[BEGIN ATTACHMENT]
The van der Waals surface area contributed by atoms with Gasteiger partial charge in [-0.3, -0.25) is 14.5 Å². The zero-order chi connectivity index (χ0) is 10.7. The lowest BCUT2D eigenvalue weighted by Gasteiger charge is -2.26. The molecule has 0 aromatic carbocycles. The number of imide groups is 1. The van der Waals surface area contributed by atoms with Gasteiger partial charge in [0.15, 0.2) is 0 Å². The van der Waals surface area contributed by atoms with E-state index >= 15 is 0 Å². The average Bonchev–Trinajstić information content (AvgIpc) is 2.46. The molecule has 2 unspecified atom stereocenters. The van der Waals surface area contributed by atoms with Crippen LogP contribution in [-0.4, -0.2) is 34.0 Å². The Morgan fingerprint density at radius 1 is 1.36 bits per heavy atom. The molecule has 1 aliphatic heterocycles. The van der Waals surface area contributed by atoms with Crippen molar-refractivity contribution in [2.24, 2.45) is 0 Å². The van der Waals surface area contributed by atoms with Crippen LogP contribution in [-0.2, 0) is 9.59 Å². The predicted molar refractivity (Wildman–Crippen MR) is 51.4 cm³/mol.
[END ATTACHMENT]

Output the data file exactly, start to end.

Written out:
The van der Waals surface area contributed by atoms with Gasteiger partial charge in [-0.3, -0.25) is 14.5 Å². The zero-order chi connectivity index (χ0) is 10.7. The lowest BCUT2D eigenvalue weighted by Gasteiger charge is -2.26. The molecule has 0 aromatic carbocycles. The number of imide groups is 1. The van der Waals surface area contributed by atoms with Gasteiger partial charge in [0.15, 0.2) is 0 Å². The van der Waals surface area contributed by atoms with E-state index >= 15 is 0 Å². The average Bonchev–Trinajstić information content (AvgIpc) is 2.46. The molecule has 2 unspecified atom stereocenters. The van der Waals surface area contributed by atoms with Crippen LogP contribution in [-0.4, -0.2) is 34.0 Å². The Morgan fingerprint density at radius 1 is 1.36 bits per heavy atom. The molecule has 1 aliphatic heterocycles. The van der Waals surface area contributed by atoms with Crippen molar-refractivity contribution in [2.24, 2.45) is 0 Å². The van der Waals surface area contributed by atoms with Crippen LogP contribution in [-0.2, 0) is 9.59 Å². The predicted molar refractivity (Wildman–Crippen MR) is 51.4 cm³/mol.